YEAR AGE PO  avg  obp  slg   g  pa  ab  h  tb  bb  ops+ sfws
-------------------------------------------------------------
1945  26 2B .355 .454 .555 154 692 585 208 325 107 185 46.7
1946  27 2B .330 .408 .399 124 534 471 155 188 62  115 23.3

I did not apply any wartime discount to his 1945 numbers, but I think it's clear that they need it because his rates are somewhat out of line with the rest of his career, especially his OPS+.

Robinson may very well have had his career year at age 26, and he was among the league leaders in a variety of categories in a depleted NAL. Being a smaller league than the NL the draft may have lowered the quality of competition further than it did in the majors.

Robinson played SS at Montreal, but because he did not play there in the Majors, I chose to make him a 2B for the purpose of fielding WS. To figure his fielding, I took the FWS/g rate from 1948-1952 (when he played virtually every game at 2B) and applied it to his games played. He comes out as a 6.08/1000 innings 2B which is quite good.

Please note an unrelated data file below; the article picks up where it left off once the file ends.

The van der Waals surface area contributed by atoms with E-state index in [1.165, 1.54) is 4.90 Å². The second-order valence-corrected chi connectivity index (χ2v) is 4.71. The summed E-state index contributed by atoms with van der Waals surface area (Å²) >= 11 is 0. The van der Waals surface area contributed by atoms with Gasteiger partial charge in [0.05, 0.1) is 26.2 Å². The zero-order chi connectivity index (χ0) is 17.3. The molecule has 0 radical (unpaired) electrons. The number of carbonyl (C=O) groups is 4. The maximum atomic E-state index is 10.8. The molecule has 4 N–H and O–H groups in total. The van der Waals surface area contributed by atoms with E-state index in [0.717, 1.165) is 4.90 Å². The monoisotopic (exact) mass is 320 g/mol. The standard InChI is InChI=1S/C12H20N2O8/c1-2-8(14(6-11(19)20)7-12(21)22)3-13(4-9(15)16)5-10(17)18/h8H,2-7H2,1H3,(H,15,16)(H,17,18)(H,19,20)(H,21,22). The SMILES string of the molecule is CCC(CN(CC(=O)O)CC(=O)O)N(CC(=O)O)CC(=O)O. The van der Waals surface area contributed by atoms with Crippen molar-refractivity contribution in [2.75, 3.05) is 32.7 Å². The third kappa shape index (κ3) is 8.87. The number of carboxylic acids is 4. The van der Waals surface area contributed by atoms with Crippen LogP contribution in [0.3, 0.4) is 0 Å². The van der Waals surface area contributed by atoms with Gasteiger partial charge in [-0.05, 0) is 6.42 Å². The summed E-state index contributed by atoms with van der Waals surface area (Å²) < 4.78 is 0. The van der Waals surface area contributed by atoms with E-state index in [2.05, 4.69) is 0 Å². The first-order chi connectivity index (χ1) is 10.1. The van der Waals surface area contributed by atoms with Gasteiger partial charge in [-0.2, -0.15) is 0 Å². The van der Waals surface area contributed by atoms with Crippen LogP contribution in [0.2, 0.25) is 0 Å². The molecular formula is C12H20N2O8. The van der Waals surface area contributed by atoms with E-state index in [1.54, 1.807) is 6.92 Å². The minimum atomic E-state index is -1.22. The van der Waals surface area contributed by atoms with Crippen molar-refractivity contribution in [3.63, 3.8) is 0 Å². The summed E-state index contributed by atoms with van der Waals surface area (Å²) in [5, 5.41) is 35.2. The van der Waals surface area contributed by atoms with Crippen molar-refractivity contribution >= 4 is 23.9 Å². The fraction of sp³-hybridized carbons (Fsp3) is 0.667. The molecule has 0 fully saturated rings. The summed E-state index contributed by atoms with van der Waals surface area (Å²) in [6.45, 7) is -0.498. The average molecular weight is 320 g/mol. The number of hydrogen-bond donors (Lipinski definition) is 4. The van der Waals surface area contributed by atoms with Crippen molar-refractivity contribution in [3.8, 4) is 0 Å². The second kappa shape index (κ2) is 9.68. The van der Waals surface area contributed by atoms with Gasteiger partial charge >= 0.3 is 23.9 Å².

As always, I appreicate any feedback to sharpen these numbers and help us get him right.
   12. OCF Posted: September 20, 2005 at 02:54 PM (#1629940)
A minor tidbit:

When I played youth baseball, we used wooden bats - and wooden bats came in various models with a player's name on them. Some were active players, some were retired players. My hands were more comfortable on a think-handled bat than a thin-handled bat, and I thought that the best bats for me were the thickest-handled bats I could find. (I was almost surely wrong about that, by the way.) That left two available models for me: Nellie Fox and Jackie Robinson.
   13. Mike Webber Posted: September 20, 2005 at 03:50 PM (#1630050)
In comparison to what I posted on the Irvin thread,

Among all hitters, age 28+ Robinson's 257 Win Shares is tied for 42nd with Zach Wheat.